Politicians have a duty to ensure that citizens lead dignified lives


A young girl jumps in the slum of Mukuru Kwa Reuben in Nairobi. [Denish Ochieng, Standard]

In a recent media interview, Reverend Simon Mbevi, a renowned contemporary lawyer and thinker on family values, described leadership as caring about bringing people out of shameful circumstances and instilling them in permanently a sense of dignity.

The striking part of this description is the potential present in a story of dignity. While dignity is implicit in other business models popularized during this season of leadership transition, political expression hits and lands differently when dignity is the core language. What you say matters as well as how you say it. Most politicians talk about economic models and relate them directly to economic outcomes. But Mbevi’s nuance of decoding the language of economics into an accent of dignity opens up a whole new way of speaking to the heart of the citizen. Invoking the need for dignity also gives people new eyes to see their contexts and with that, new ways of articulating what they expect from their leaders.

Dignity is achieved by decent infrastructure. Greedy entrepreneurs at one point threw humanity out the window and reduced people to freight units. Commuters were crowded into every available space inside the matatus, resulting in demeaning interactions. The late John Michuki rose as an Agent of Dignity, which led to Michuki’s Rules. But unfortunately he had few disciples. It is terrible when sick children share a hospital bed. Students in rickety structures are unable to reconcile how education is key when studying under a tree. In some parts of the country, children still travel long distances to fetch water, but under their feet is a massive aquifer. An elderly woman still uses firewood, just like her parents, because years later briquettes, gas and electricity are out of reach in her village. “Love of the State” invests in progressive infrastructure with a cardinal motive of lifting shame and effecting dignity.

Dignity can be achieved through hope. Mbevi, in his commentary, said that sometimes citizens need to preach politicians. The preacher and the politicians are both carriers of hope; the difference being the sources of their hope. For the preacher the source is a supreme being while for the politicians the source is the state systems. This hope must be genuine and is mobilized in such a way that both the supreme being and state systems evolve in favor of the people. Hope comes from being listened to by a caring power. Leaders should develop a reputation for taking people’s concerns seriously. Kenyans walked through wilderness and ran out of hope-makers. Hard working parents harbor feelings of shame as they line up for scholarship forms for their children, silently praying for the day when their hard work will be paid well enough to get them out of the queues. Sometimes all Kenyans want to hear from those in authority is “we’re going to be fine!” And that “it will be difficult for a while, but there are better days to come”. Of all the politicians who step onto the catwalks every day, none have described themselves as a bearer of hope. The zeal we see is that of anxious vote hunters. These hunters rally Kenyans to their personal political ambitions while the people they mobilize live in despair.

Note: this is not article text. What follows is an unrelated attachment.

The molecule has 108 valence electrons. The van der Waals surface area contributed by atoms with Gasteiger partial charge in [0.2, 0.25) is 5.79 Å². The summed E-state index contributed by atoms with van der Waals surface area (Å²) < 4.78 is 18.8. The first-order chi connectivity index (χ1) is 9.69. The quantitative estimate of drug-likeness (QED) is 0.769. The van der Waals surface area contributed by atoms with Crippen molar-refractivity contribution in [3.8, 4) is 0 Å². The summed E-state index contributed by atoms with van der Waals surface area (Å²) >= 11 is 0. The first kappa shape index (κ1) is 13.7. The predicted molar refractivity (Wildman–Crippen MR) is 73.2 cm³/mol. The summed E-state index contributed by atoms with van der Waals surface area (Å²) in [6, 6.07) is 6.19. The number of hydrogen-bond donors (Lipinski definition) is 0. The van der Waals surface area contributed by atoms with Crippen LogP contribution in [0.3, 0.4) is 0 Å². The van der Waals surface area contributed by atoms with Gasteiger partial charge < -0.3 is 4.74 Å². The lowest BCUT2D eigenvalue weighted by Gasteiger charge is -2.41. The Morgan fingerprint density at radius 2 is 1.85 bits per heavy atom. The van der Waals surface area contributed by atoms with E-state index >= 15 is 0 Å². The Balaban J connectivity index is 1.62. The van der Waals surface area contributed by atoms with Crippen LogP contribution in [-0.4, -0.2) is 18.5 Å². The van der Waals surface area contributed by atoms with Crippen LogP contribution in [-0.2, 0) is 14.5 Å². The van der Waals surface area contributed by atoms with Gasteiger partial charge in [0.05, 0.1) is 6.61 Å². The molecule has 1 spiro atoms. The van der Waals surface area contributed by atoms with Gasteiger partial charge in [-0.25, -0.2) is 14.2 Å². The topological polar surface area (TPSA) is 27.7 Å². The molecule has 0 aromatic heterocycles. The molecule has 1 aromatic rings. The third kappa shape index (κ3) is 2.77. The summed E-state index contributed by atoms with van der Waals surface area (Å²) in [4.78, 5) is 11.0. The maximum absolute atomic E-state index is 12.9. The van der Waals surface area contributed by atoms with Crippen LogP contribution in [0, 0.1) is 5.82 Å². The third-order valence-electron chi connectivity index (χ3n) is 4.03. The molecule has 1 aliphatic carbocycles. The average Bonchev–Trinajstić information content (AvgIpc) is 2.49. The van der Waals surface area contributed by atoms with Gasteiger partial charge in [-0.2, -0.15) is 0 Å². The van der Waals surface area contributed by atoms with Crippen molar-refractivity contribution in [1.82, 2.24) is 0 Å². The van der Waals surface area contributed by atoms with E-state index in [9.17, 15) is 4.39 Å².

Dignity is instilled by kept promises. When asked to fill in the line “as empty as …”, a student replied “promises of a politician”. Promises are the legal tender of power. The more you do, the better. The promises are electricity buyers. The moral value of these promises is irrelevant. But to lie to the people is to deprive them of their dignity. Setting up a lie factory to produce lies with which to manipulate people reduces them to Pavlovian conditioning. It is wrong for a leader to make people salivate knowing that there is no food to come. Using hope to make fun of people degrades them. Telling people the truth shows respect and strengthens their sense of dignity.

Dignity can be achieved through genuine solidarity. Every now and then we see a senior official walk into a meat kiosk, order ugali, sit in the kibanda, and eat (without security avoiding other patrons). The general reaction of people is joy, which shows on their faces. People may even feel superior in one way or another because they are local and visitors mheshimiwa is not. The “mhesh” spoils this scenario when he pays for the food of everyone in the restaurant. Why? Because it reduces its kibanda stop at the money; as if to remind the people of their poverty while pointing out their wealth. A richer response would be “see you soon”, which would be a response of solidarity, a promise to return to their base. Viewing Jesus as a leader, being with the people was one of the key qualities that contributed to his affection as a “man of the people”.

Dignity is also achieved by instilling a value in citizenship. There are people who do not easily disclose their citizenship because their countries are associated with vice. Others display their citizenship because it contributes to their personal image. What goodwill comes from being Kenyan? Being Kenyan should count. National branding campaigns inspire citizens to be proud to be Kenyans. But it has constantly raised the conversation about what exactly we should be proud of. The rulers exist to create reasons for the pride of the county and the country. For the government to ask citizens to be proud of their country, it must also show pride in its citizens.

When the state shows pride in its citizens, it creates space for citizens to be openly proud of their nation.

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